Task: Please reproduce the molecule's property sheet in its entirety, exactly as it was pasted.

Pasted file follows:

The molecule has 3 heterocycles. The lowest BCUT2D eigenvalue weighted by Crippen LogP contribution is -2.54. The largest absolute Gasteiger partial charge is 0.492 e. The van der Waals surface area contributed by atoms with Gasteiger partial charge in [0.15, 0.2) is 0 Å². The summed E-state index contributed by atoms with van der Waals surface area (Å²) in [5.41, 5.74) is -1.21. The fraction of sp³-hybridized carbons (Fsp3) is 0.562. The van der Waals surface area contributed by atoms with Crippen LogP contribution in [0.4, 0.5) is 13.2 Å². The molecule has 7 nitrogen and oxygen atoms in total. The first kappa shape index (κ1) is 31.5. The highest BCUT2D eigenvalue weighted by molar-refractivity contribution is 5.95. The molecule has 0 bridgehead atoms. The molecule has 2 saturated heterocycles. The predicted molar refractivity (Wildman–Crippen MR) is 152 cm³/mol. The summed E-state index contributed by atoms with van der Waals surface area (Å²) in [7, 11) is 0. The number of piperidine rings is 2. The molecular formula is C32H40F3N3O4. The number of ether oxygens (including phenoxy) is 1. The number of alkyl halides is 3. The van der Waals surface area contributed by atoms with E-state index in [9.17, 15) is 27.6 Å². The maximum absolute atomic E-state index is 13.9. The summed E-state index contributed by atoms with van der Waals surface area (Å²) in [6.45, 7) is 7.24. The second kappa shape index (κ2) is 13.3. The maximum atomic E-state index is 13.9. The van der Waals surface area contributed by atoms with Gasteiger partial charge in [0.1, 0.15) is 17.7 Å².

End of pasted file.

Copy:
The molecule has 3 heterocycles. The lowest BCUT2D eigenvalue weighted by Crippen LogP contribution is -2.54. The largest absolute Gasteiger partial charge is 0.492 e. The van der Waals surface area contributed by atoms with Gasteiger partial charge in [0.15, 0.2) is 0 Å². The summed E-state index contributed by atoms with van der Waals surface area (Å²) in [5.41, 5.74) is -1.21. The fraction of sp³-hybridized carbons (Fsp3) is 0.562. The van der Waals surface area contributed by atoms with Crippen LogP contribution in [0.4, 0.5) is 13.2 Å². The molecule has 7 nitrogen and oxygen atoms in total. The first kappa shape index (κ1) is 31.5. The highest BCUT2D eigenvalue weighted by molar-refractivity contribution is 5.95. The molecule has 0 bridgehead atoms. The molecule has 2 saturated heterocycles. The predicted molar refractivity (Wildman–Crippen MR) is 152 cm³/mol. The summed E-state index contributed by atoms with van der Waals surface area (Å²) in [7, 11) is 0. The number of piperidine rings is 2. The molecular formula is C32H40F3N3O4. The number of ether oxygens (including phenoxy) is 1. The number of alkyl halides is 3. The van der Waals surface area contributed by atoms with E-state index in [9.17, 15) is 27.6 Å². The maximum absolute atomic E-state index is 13.9. The summed E-state index contributed by atoms with van der Waals surface area (Å²) in [6.45, 7) is 7.24. The second kappa shape index (κ2) is 13.3. The maximum atomic E-state index is 13.9. The van der Waals surface area contributed by atoms with Gasteiger partial charge in [0.1, 0.15) is 17.7 Å².